Sunday, May 29, 2016

Hurricane, Tropical Storm Activity Expect to Increase

The 2016 Atlantic hurricane season likely will be "near normal" with up to four major storms, the National Oceanic and Atmospheric Administration said Friday.

The season starts Wednesday and runs through Nov. 30.

The center predicts a 70 percent likelihood of 16 named storms of winds 39 mph or higher. Four to eight could become hurricanes with winds of 74 mph or higher. That includes one to four major hurricanes of Category 3, 4 or 5 with winds of 111 mph or higher.

The center says a near-normal season is most likely, with a 45 percent chance. There is also a 30 percent chance of an above-normal season and a 25 percent chance of a below-normal season. The forcasts include a storm that already formed over the far eastern Atlantic in January: Alex. Bonnie, which was upgraded to a tropical storm Saturday from a tropical depression, is the season's second named storm.

It is forecast to make landfall in South Carolina on Saturday.

"This is a more challenging hurricane season outlook than most because it's difficult to determine whether there will be reinforcing or competing climate influences on tropical storm development," said Gerry Bell, lead seasonal hurricane forecaster with NOAA's Climate Prediction Center. "However, a near-normal prediction for this season suggests we could see more hurricane activity than we've seen in the last three years, which were below normal."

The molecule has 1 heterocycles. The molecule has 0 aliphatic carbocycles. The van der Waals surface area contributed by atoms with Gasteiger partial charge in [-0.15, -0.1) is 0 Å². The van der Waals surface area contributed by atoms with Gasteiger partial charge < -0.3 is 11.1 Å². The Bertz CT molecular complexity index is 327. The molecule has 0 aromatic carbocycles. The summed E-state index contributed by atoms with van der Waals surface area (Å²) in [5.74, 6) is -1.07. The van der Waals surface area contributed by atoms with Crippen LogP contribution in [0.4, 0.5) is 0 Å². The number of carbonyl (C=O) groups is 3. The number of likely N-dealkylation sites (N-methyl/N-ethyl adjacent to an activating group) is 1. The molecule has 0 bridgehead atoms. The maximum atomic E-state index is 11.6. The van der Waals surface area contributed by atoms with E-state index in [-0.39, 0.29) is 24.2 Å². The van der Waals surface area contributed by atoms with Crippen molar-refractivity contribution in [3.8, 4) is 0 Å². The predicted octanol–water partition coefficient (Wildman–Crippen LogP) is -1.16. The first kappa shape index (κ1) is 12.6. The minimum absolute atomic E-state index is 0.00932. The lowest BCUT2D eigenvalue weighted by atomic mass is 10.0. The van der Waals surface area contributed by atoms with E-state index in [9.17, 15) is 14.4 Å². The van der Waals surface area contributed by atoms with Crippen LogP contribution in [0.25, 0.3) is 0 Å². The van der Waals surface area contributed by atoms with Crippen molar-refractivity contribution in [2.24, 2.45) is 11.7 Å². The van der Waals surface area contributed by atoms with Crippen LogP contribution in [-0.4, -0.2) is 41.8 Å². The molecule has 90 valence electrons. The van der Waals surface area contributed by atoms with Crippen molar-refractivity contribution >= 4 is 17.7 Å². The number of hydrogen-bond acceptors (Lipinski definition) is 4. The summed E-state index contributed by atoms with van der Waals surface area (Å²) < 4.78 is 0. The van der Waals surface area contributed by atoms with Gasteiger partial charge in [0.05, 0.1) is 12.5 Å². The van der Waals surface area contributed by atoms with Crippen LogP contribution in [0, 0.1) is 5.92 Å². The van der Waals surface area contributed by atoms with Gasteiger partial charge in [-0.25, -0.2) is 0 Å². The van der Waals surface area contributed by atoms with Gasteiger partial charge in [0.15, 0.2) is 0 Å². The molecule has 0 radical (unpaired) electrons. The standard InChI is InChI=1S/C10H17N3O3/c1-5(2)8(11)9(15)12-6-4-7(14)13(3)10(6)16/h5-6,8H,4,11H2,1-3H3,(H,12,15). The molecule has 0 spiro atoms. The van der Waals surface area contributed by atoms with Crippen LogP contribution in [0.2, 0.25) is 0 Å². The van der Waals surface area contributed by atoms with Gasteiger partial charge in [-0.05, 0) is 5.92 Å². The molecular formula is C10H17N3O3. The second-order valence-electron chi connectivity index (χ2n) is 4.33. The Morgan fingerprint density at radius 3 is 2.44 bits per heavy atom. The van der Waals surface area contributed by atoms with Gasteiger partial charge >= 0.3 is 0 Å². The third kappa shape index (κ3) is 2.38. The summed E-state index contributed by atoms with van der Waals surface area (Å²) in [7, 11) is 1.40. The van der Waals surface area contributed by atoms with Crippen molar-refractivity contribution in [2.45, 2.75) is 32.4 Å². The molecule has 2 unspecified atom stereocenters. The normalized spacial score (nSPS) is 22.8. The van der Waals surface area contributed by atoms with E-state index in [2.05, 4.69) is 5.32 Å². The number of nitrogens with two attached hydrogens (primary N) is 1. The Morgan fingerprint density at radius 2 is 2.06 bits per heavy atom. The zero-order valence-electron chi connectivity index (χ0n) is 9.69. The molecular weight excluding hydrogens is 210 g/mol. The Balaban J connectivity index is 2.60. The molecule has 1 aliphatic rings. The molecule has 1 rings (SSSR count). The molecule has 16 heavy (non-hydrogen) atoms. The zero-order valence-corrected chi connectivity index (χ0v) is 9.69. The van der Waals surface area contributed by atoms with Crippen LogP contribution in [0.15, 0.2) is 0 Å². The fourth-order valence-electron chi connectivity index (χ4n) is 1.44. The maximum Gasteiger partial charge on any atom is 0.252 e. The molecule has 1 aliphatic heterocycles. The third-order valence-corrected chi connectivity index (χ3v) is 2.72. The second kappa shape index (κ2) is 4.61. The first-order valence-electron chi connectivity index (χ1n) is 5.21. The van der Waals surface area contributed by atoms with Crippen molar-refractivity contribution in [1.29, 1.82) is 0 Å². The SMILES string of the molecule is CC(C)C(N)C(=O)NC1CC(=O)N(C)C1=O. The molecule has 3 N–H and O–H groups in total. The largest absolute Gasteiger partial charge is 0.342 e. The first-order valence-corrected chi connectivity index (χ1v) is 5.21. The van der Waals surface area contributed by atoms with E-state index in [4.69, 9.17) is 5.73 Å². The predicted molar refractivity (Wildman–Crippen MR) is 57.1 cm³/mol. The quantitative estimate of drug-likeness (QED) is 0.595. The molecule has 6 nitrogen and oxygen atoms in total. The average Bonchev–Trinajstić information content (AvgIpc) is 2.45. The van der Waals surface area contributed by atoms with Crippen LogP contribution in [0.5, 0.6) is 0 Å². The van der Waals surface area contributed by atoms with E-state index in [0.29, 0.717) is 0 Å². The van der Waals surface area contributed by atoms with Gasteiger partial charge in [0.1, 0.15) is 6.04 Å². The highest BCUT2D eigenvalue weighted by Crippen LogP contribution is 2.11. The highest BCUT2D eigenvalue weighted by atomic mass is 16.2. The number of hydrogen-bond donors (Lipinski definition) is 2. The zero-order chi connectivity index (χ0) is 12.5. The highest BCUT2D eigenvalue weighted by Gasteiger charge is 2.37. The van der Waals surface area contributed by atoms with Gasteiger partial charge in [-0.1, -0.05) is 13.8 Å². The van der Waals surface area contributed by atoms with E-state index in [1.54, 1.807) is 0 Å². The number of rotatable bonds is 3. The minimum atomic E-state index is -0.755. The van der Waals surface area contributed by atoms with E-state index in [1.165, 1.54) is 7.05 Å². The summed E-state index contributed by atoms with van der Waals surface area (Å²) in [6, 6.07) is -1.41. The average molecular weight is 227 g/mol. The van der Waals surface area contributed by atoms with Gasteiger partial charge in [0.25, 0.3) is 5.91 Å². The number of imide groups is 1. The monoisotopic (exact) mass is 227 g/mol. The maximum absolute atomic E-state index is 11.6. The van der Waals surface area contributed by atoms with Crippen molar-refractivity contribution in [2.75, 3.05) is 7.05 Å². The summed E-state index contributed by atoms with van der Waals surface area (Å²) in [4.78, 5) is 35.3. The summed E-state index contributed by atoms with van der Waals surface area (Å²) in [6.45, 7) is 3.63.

Others, however, have a different take: Former NOAA Meteorologist Warns:

2016 And 2017 Hurricane Seasons To Be “Most Dangerous And Costly In Over 10 Years”

Former NOAA meteorologist David Dilley of Global Weather Oscillations (GWO) says the 2016 and 2017 Atlantic hurricane seasons will be the strongest in over 4 years, and have the most United States hurricane landfalls since 11 were experienced during the destructive seasons of 2004 and 2005.

GWO has issued the most accurate predictions of any organization over the past 7 years, and says that unlike the past three hurricane seasons, which were dominated by hostile atmospheric conditions that subdued hurricane activity, the next few years will be in a “Climate Pulse Hurricane Enhancement Cycle” that will provide very favorable conditions for development of tropical storms and hurricanes.

Mr. Dilley predicts the upcoming 2016 and 2017 seasons will be much stronger than the past three seasons, and it will likely be the most dangerous and costly period in over 10 years. The 2016 season will have 17 named storms, 9 hurricanes, and 4 major hurricanes. Three of the GWO United States prediction zones are at high risk for hurricane conditions in 2016. One of the zones has a high risk for a major impact hurricane. The 2017 season will be more dangerous and costly than 2016, with 17 named storms, 9 hurricanes, 5 major hurricanes, and several of the GWO prediction zones will be at high risk for major impact hurricanes. Over the two year period, GWO expects 5 to 8 United States Hurricane Hot Spots.
I guess we'll see who gets it right.

When I tried to update previous reports of the relative accuracy of such predictions, I found no new data, leaving me to believe NOAA is not especially proud of their outcomes in past years.

1 comment:

  1. “Climate Pulse Hurricane Enhancement Cycle” ?

    An El Niño thing?